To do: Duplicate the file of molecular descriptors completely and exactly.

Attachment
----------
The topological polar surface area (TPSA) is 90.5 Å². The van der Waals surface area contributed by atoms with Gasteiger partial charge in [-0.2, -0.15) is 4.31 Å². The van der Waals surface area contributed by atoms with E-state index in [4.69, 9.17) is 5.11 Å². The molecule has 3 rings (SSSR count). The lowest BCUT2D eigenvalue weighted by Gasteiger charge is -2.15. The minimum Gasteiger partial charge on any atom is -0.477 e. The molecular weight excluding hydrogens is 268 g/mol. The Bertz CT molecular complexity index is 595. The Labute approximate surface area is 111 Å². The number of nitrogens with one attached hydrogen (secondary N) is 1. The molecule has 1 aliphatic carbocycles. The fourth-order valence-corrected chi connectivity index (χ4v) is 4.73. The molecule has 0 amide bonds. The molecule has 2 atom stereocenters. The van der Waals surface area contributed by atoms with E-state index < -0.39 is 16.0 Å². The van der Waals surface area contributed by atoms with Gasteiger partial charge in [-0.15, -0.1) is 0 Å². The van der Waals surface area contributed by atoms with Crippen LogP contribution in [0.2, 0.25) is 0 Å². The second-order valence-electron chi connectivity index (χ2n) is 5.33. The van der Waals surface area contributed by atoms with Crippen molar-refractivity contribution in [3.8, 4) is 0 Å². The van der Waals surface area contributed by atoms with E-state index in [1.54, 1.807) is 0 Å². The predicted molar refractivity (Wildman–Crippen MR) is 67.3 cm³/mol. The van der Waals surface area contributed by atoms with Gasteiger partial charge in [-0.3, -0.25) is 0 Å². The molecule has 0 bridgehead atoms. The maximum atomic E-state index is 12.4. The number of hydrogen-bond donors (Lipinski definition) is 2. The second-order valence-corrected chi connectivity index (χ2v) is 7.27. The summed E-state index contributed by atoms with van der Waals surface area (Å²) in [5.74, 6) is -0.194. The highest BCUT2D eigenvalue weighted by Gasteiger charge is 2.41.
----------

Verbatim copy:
The topological polar surface area (TPSA) is 90.5 Å². The van der Waals surface area contributed by atoms with Gasteiger partial charge in [-0.2, -0.15) is 4.31 Å². The van der Waals surface area contributed by atoms with E-state index in [4.69, 9.17) is 5.11 Å². The molecule has 3 rings (SSSR count). The lowest BCUT2D eigenvalue weighted by Gasteiger charge is -2.15. The minimum Gasteiger partial charge on any atom is -0.477 e. The molecular weight excluding hydrogens is 268 g/mol. The Bertz CT molecular complexity index is 595. The Labute approximate surface area is 111 Å². The number of nitrogens with one attached hydrogen (secondary N) is 1. The molecule has 1 aliphatic carbocycles. The fourth-order valence-corrected chi connectivity index (χ4v) is 4.73. The molecule has 0 amide bonds. The molecule has 2 atom stereocenters. The van der Waals surface area contributed by atoms with E-state index < -0.39 is 16.0 Å². The van der Waals surface area contributed by atoms with Gasteiger partial charge in [-0.15, -0.1) is 0 Å². The van der Waals surface area contributed by atoms with Crippen LogP contribution in [0.2, 0.25) is 0 Å². The second-order valence-electron chi connectivity index (χ2n) is 5.33. The van der Waals surface area contributed by atoms with Crippen molar-refractivity contribution in [3.8, 4) is 0 Å². The van der Waals surface area contributed by atoms with E-state index in [1.54, 1.807) is 0 Å². The predicted molar refractivity (Wildman–Crippen MR) is 67.3 cm³/mol. The van der Waals surface area contributed by atoms with Gasteiger partial charge in [-0.3, -0.25) is 0 Å². The molecule has 0 bridgehead atoms. The maximum atomic E-state index is 12.4. The number of hydrogen-bond donors (Lipinski definition) is 2. The second-order valence-corrected chi connectivity index (χ2v) is 7.27. The summed E-state index contributed by atoms with van der Waals surface area (Å²) in [5.74, 6) is -0.194. The highest BCUT2D eigenvalue weighted by Gasteiger charge is 2.41.